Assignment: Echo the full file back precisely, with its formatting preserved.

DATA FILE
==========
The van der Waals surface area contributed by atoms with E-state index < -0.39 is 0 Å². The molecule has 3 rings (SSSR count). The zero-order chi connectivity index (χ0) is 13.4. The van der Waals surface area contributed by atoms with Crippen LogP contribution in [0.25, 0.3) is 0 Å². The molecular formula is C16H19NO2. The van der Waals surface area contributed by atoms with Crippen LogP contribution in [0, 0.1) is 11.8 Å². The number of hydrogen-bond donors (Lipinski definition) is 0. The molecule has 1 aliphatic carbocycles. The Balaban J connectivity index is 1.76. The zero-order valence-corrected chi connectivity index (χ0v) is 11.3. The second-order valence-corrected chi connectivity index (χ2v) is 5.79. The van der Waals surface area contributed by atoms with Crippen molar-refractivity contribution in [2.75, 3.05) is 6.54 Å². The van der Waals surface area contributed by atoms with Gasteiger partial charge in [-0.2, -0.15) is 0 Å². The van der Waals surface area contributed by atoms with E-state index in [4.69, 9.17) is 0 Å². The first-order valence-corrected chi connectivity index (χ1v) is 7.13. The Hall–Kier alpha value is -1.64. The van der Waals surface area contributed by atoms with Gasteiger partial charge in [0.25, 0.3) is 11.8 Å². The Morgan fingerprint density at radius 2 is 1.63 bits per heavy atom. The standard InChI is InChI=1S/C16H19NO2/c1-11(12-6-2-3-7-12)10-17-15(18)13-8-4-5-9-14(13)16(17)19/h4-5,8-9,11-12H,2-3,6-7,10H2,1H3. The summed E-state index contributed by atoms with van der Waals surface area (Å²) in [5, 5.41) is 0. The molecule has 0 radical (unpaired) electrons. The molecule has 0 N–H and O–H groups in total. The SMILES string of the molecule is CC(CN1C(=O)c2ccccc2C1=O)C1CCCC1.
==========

The van der Waals surface area contributed by atoms with E-state index < -0.39 is 0 Å². The molecule has 3 rings (SSSR count). The zero-order chi connectivity index (χ0) is 13.4. The van der Waals surface area contributed by atoms with Crippen LogP contribution in [0.25, 0.3) is 0 Å². The molecular formula is C16H19NO2. The van der Waals surface area contributed by atoms with Crippen LogP contribution in [0, 0.1) is 11.8 Å². The number of hydrogen-bond donors (Lipinski definition) is 0. The molecule has 1 aliphatic carbocycles. The Balaban J connectivity index is 1.76. The zero-order valence-corrected chi connectivity index (χ0v) is 11.3. The second-order valence-corrected chi connectivity index (χ2v) is 5.79. The van der Waals surface area contributed by atoms with Crippen molar-refractivity contribution in [2.75, 3.05) is 6.54 Å². The van der Waals surface area contributed by atoms with Gasteiger partial charge in [-0.2, -0.15) is 0 Å². The van der Waals surface area contributed by atoms with E-state index in [4.69, 9.17) is 0 Å². The first-order valence-corrected chi connectivity index (χ1v) is 7.13. The Hall–Kier alpha value is -1.64. The van der Waals surface area contributed by atoms with Gasteiger partial charge in [0.25, 0.3) is 11.8 Å². The Morgan fingerprint density at radius 2 is 1.63 bits per heavy atom. The standard InChI is InChI=1S/C16H19NO2/c1-11(12-6-2-3-7-12)10-17-15(18)13-8-4-5-9-14(13)16(17)19/h4-5,8-9,11-12H,2-3,6-7,10H2,1H3. The summed E-state index contributed by atoms with van der Waals surface area (Å²) in [5, 5.41) is 0. The molecule has 0 radical (unpaired) electrons. The molecule has 0 N–H and O–H groups in total. The SMILES string of the molecule is CC(CN1C(=O)c2ccccc2C1=O)C1CCCC1.